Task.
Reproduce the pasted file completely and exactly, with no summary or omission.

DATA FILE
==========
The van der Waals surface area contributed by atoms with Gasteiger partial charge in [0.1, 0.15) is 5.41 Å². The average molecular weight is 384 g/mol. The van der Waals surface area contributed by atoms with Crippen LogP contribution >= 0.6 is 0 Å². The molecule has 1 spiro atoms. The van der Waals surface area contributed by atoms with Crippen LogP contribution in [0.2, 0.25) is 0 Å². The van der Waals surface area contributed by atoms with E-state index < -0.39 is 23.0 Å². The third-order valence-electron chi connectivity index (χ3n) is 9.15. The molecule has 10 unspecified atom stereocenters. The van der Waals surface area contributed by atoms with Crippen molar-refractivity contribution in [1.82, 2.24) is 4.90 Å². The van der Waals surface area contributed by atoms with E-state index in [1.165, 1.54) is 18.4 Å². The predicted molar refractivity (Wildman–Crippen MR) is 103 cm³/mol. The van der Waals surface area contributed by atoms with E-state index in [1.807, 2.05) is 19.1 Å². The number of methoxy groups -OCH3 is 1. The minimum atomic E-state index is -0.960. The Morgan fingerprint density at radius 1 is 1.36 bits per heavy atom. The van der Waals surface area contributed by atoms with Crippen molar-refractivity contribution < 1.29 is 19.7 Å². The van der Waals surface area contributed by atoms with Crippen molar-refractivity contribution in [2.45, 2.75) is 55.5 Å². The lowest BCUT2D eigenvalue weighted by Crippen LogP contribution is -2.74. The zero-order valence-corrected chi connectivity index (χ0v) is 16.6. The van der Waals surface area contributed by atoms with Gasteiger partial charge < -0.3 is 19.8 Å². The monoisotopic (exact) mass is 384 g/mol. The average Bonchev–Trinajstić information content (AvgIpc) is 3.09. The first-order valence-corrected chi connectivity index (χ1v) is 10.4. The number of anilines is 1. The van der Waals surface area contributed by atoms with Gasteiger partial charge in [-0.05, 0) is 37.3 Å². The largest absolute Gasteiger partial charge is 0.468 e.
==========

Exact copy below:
The van der Waals surface area contributed by atoms with Gasteiger partial charge in [0.1, 0.15) is 5.41 Å². The average molecular weight is 384 g/mol. The van der Waals surface area contributed by atoms with Crippen LogP contribution >= 0.6 is 0 Å². The molecule has 1 spiro atoms. The van der Waals surface area contributed by atoms with Crippen LogP contribution in [0.2, 0.25) is 0 Å². The van der Waals surface area contributed by atoms with E-state index < -0.39 is 23.0 Å². The third-order valence-electron chi connectivity index (χ3n) is 9.15. The molecule has 10 unspecified atom stereocenters. The van der Waals surface area contributed by atoms with Crippen molar-refractivity contribution in [1.82, 2.24) is 4.90 Å². The van der Waals surface area contributed by atoms with E-state index in [1.165, 1.54) is 18.4 Å². The predicted molar refractivity (Wildman–Crippen MR) is 103 cm³/mol. The van der Waals surface area contributed by atoms with E-state index in [1.807, 2.05) is 19.1 Å². The number of methoxy groups -OCH3 is 1. The minimum atomic E-state index is -0.960. The Morgan fingerprint density at radius 1 is 1.36 bits per heavy atom. The van der Waals surface area contributed by atoms with Crippen molar-refractivity contribution < 1.29 is 19.7 Å². The van der Waals surface area contributed by atoms with Crippen molar-refractivity contribution in [2.45, 2.75) is 55.5 Å². The lowest BCUT2D eigenvalue weighted by Crippen LogP contribution is -2.74. The zero-order valence-corrected chi connectivity index (χ0v) is 16.6. The van der Waals surface area contributed by atoms with Gasteiger partial charge < -0.3 is 19.8 Å². The monoisotopic (exact) mass is 384 g/mol. The average Bonchev–Trinajstić information content (AvgIpc) is 3.09. The first-order valence-corrected chi connectivity index (χ1v) is 10.4. The number of anilines is 1. The van der Waals surface area contributed by atoms with Gasteiger partial charge in [-0.05, 0) is 37.3 Å². The largest absolute Gasteiger partial charge is 0.468 e.